Consider an example where you need to perform string concatenation using VBA Sub Call with variables. Here we accept two string values and concatenate both string values into one consolidated string.
Step 1: Initialize a sub-procedure to concatenate two strings.
Step 2: Declare a variable, result, as a string to hold the value of the concatenated string values.
Step 3: Print the concatenated string.
Step 4: Declare the subroutine to call the string concatenation subroutine.
Step 5: Declare two strings and initialize their values.
Step 6: VBA Sub Call with Argument the concatenation subroutine.
Sub ConcatenateStrings(s1 As String, s2 As String)
Dim result As String
result = s1 & s2
Debug.Print “The concatenated strings are: ” & result
Dim string1 As String
Dim string2 As String
string1 = “Hello”
string2 = “World!”
ConcatenateStrings string1, string2
Step 7: The output is as shown:
Important Things To Note
- Pass arguments to subroutines as needed. Arguments allow you to pass values or objects to subroutines, enabling them to perform tasks based on specific data.
- Ensure that the argument values or variables match the called subroutine’s expected parameters.
- Don’t use the “Call” keyword unnecessarily. In newer versions of VBA, starting with VBA 6, the “Call” keyword is optional, and you can directly call a subroutine without it.
- Don’t use subroutines for tasks that can be better accomplished using functions. Functions can return values, allowing you to use the result directly in expressions.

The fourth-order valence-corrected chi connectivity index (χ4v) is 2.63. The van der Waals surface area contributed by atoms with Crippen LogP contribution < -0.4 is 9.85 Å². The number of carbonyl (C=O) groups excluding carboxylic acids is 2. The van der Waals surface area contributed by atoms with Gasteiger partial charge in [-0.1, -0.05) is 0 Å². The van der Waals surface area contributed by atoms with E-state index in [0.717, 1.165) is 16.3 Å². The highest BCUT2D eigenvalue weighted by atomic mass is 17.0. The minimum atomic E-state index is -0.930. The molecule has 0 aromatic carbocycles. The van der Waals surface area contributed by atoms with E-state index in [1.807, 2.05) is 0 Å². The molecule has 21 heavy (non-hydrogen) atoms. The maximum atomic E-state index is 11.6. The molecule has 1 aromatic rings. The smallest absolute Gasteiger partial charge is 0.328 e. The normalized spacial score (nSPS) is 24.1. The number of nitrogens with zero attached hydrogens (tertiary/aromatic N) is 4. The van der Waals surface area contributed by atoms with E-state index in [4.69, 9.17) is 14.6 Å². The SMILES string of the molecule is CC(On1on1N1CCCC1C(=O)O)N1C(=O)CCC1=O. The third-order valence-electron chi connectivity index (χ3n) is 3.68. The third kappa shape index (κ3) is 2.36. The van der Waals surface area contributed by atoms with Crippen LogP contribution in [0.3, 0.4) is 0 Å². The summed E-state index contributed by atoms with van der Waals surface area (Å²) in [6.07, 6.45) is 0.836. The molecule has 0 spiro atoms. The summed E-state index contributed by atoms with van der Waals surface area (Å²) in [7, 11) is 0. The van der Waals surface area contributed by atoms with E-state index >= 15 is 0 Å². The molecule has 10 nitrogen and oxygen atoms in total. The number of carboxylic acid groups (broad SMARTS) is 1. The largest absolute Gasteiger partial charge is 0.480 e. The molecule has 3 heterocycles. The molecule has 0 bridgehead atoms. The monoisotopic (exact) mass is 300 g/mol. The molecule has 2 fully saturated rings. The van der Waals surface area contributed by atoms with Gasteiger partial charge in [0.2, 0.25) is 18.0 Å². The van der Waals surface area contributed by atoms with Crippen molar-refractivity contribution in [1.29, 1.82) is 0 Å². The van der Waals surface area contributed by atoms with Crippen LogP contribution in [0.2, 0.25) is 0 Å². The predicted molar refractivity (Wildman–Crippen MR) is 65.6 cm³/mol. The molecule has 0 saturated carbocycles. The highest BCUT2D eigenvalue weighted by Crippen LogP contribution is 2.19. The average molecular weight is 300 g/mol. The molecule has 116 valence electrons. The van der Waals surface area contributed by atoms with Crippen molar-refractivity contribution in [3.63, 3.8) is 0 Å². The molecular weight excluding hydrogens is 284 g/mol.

Frequently Asked Questions (FAQs)
No, you cannot call a private subroutine directly from outside the module it is defined in.
No, you cannot directly call a subroutine within a function in VBA.
• Incorrect subroutine name or syntax: Double-check that you are using the correct subroutine name and that the syntax is accurate.
• Subroutine not defined: Ensure that the subroutine you are trying to call is defined in the same module or in a referenced module.
• The subroutine is private: If the subroutine is declared private, it cannot be called from outside the module where it is defined.
• Subroutine not in scope: Make sure that the subroutine is accessible from the location where you are trying to call it. Check for any scoping issues or modules that need to be referenced.
• Compilation errors: Check for any compilation errors in your VBA project that may prevent the subroutine from being called.
This has been a guide to VBA Call Sub. Here we learn how to call subroutine or procedure within a VBA Module with examples & downloadable template. You can learn more from the following articles –